Tuesday, July 1, 2008

Sentient Creatures and Aversion

Sentient creatures generally give attention to things that a.) may threaten them harm, b.) they can eat and c.) that they can mate with. It is to the first of these three basic natural traits that this article is addressed.

Take a hypothetical example of a man on the street who is attacked by a group of youths all wearing green baseball caps. The next day he is again attacked by a man wearing a green hat. On the third day our man encounters a woman wearing a green hat and crosses the street to avoid her. Based on what we know of the events of the previous two days, the man’s actions are entirely understandable. So is it with electromagnetism. Some people (the EHS) have developed the ability to detect some of those things, visible and invisible (take gravity for example) that may cause them harm. It is by associating physical sensations with a particular stimulus that experience tells them the presence of a potential threat can be detected - in advance.

An example of how such mechanisms might be under ‘software’ or experiential control is the effect of the sound of a baby’s cries on a new mother. Similarly, an example perhaps easier for men to relate to is that of the new car owner. There are two types of car owners; those whose cars have an alarm, and those whose cars don’t. In the middle of the night the former have to ask themselves the question “Is that my alarm that’s waking the whole neighbourhood?” The latter know for sure it’s not theirs and can return to the sleep of the righteous. What makes these two examples remarkable is that the programming, the linking of the stimulus with the response can occur almost instantaneously. Other associations may take time. For example, a baby takes time to associate the unique sensation of a full bladder with the practical and social implications of ignoring it. The sensation may be different within each of us but for all practical purposes, the effects of assimilating such a sensation into one’s control systems are the same for us all.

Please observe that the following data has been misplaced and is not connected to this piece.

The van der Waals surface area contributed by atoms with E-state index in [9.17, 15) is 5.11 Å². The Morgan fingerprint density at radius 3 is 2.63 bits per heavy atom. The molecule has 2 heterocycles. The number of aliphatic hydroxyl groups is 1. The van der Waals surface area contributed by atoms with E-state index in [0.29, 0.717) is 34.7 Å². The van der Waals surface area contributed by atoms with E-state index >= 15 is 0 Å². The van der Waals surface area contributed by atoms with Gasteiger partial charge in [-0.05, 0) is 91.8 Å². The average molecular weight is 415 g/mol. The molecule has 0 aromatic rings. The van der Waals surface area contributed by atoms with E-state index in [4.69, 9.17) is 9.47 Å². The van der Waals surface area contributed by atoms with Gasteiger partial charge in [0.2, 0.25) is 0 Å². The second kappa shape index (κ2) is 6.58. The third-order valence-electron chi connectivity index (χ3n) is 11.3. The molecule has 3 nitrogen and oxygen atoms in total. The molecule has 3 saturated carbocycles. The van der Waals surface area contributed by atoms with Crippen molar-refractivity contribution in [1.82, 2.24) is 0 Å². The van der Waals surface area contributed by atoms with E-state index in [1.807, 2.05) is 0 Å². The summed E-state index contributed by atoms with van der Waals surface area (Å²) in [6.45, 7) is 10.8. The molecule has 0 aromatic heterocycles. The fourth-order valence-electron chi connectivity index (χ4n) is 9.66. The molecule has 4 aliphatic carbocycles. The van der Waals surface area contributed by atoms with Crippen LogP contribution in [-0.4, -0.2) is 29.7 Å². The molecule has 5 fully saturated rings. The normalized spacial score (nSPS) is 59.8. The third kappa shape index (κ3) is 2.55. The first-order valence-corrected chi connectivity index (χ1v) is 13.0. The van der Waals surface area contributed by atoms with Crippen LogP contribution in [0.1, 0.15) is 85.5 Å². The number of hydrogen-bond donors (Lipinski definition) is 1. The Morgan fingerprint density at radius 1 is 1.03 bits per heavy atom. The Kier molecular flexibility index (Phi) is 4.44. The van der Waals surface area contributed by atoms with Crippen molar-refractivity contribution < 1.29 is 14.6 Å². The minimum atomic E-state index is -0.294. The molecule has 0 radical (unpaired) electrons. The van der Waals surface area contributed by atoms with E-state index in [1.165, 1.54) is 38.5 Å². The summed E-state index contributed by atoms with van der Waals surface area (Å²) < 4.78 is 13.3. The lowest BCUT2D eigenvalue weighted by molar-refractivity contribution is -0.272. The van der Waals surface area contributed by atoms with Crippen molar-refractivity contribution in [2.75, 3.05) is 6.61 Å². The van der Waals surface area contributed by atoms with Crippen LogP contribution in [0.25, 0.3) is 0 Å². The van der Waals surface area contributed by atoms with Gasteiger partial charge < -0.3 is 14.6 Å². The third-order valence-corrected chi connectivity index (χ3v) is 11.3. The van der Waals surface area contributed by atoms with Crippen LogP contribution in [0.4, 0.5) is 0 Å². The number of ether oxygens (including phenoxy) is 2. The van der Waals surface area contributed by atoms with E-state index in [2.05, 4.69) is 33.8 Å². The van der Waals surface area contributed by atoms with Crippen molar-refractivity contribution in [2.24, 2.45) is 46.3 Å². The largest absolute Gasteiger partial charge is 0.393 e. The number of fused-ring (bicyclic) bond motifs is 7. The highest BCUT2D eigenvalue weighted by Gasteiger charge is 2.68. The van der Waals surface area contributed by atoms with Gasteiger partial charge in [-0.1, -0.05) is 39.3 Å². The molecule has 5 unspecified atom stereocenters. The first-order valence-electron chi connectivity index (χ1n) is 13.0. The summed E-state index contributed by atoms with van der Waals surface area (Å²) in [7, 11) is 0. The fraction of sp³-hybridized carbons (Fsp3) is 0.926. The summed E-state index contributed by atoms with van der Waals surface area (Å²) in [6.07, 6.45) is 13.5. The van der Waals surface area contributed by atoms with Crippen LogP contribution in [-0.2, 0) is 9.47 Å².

For the EHS, whatever sensations they “feel”, they have learned to associate them with EMF exposure and a forthcoming “attack”. Be the connection conscious or sub-conscious, the result is the same – an aversion to the location, environment or circumstance in which they experience such precursor feelings. The fundamental fight or flight mechanism is automatically engaged, being mediated by conscious control according to the circumstances of the moment. Thus the body can become ‘attuned’ to an outside stimulus which it internalizes and uses to drive behaviour. It should therefore be unsurprising to witness those who are EHS modify their behaviour when exposed to that which their body perceives as causing them harm.

The essential point here is that it is the electromagnetic radiation - EMR that is the protagonist, the influence on the subject, and their reaction to it, perfectly natural consequences by people more sensitive than most.

Perhaps they represent a warning for everyone else…

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